Sprint Nextel (NYSE:S) has been careful not to publicly bash its WiMAX partner Clearwire (NASDAQ:CLWR), over certain hot-button issues, such as the ongoing wholesale dispute and disappointing rollout of WiMAX. But this week, the company's tone has been a bit different in that respect.
Sprint CEO Dan Hesse yesterday told the Wall Street Journal that the company expects to resolve its ongoing wholesale pricing dispute with Clearwire but said Sprint is prepared to go its own way if an agreement isn't reached.
"Our Plan A is together with Clearwire, but we do have a Plan B," Hesse told the publication. "If we don't reach agreement, we will go and do our own thing."
In late October, Sprint initiated an arbitration process with Clearwire over a dispute between the two companies regarding the money Sprint pays Clearwire for Sprint's WiMAX-capable smartphones, the HTC Evo 4G and the Samsung Epic 4G.
At the same time, a Sprint executive spelled out possible plans for a nationwide LTE network. Speaking at a Morgan Stanley Technology, Media & Telecom conference Wednesday, Steve Elfman, Sprint's president of network operations and wholesale, said that should Sprint decide to deploy LTE as part of its Network Vision network modernization project, the company could have a live LTE network this year, with nationwide LTE coverage by year-end 2013.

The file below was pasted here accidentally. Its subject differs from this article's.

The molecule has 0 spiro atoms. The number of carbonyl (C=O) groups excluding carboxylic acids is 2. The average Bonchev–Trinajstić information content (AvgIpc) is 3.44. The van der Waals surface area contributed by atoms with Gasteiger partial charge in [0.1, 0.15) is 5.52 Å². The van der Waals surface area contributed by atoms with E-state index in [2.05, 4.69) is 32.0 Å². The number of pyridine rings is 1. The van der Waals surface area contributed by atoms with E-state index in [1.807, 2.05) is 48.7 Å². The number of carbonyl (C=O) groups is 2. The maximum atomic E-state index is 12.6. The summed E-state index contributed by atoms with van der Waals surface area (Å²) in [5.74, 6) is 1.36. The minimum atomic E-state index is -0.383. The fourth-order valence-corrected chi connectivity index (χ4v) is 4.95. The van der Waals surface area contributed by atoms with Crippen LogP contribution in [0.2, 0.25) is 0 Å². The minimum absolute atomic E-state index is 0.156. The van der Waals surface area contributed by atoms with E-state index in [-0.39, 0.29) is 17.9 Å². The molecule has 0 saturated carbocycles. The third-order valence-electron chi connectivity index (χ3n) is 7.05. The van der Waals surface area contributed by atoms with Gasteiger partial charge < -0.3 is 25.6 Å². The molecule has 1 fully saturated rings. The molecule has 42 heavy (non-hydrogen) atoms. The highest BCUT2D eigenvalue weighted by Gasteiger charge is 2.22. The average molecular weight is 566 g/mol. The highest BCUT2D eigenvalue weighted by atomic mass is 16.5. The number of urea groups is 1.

Elfman said Sprint wouldn't make a decision about LTE until mid-year because the company wants to establish and announce a strategy that is still being determined by the company and Clearwire.
It appears Sprint is growing impatient. These are some strong-arm tactics from Sprint and paints Clearwire, which is desperate for financing, into a corner. Sprint has made it clear that it won't provide anymore funding to Clearwire until the dispute is resolved.
Meanwhile, Clearwire's cable partners are proving to be useless. Cable partner Comcast made no mention of WiMAX during its last conference call with analysts. Time Warner Cable revealed that the company's wireless business has produced "not very impressive and pretty inconclusive" results. The company said it has 15,000 WiMAX subscribers.
Clearwire has some difficult decisions. If it fails to reach an agreement on the wholesale issue, it stands to lose out on millions of dollars every month in revenues. But then, it could also lose so much more. --Lynnette